Reflections on the University in Africa: the role of the past in education
PublisherRoutledge (Taylor and Francis) www.routledge.com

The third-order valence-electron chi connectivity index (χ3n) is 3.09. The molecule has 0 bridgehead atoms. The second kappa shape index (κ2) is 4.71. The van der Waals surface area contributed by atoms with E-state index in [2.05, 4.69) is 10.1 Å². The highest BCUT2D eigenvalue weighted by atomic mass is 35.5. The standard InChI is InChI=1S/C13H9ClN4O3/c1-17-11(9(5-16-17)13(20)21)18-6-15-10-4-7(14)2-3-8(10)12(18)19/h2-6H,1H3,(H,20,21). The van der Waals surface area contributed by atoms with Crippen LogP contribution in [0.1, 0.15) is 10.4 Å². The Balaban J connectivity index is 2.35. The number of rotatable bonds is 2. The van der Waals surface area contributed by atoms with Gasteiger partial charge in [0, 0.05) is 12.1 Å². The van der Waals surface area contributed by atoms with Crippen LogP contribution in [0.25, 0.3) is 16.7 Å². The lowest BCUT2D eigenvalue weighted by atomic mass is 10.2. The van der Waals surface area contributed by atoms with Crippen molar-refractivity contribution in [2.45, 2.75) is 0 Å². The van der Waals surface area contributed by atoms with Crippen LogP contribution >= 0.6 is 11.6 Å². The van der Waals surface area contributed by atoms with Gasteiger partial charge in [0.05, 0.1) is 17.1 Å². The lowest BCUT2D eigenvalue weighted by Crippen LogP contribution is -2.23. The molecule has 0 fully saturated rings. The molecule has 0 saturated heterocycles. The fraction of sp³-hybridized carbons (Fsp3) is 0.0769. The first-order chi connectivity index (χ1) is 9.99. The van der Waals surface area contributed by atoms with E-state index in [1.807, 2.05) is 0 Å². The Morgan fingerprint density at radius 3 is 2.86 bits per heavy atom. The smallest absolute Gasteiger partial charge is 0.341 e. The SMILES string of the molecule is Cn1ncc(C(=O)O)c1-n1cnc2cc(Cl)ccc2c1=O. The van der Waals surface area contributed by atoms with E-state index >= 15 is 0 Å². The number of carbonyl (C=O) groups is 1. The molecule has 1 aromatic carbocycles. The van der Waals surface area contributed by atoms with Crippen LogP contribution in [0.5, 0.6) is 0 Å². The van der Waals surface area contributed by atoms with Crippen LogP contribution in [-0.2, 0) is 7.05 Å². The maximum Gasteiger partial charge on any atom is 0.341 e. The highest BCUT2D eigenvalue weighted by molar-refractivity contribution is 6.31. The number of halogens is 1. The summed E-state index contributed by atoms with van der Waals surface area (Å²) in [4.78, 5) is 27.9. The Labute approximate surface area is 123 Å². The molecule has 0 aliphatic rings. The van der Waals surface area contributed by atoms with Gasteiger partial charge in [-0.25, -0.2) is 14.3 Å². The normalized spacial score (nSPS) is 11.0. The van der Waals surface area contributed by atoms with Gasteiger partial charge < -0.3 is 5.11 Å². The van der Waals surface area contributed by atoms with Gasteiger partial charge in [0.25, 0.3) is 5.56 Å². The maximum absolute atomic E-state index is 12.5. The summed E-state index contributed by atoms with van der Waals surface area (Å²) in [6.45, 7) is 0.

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The colonial and postcolonial experiences of Africans reflect the myriad changes which African societies have undergone over the last few centuries. These include cultural, political and economic transformations mainly carried through formal education and the entrenching of western knowledge and technologies. The material and ideological changes were facilitated by a number of factors which varied over time and place. Formal education via religious missions became one of the tools for accelerated cultural transformation. It instilled new values and cultural aspirations for Africans caught in the complexities of colonial life. Education became the main vehicle for many forms of liberation from poverty, oppression and the inequities oflife. It offered an escape from what was perceived as the inadequacies of African knowledge systems creating new classes and voices within African societies. University education, as and when it became accessible to Africans, was invariably laden with multiple expectations for those who gained entry from their families and the wider communities within which they lived. The university thus became a complex landscape steeped in often contradictory aspirations including the transformation of individual and collective ideas. For some, it marked the attainment of a position of superiority, elite status, and often new forms of power, whilst for others it was a place of learning and enlightenment, associated with the creation of new liberties, and tools for realising broader freedoms. The idea of transformation in the university in Africa can thus be situated in the contradictions and opportunities that university education in Africa has come to represent.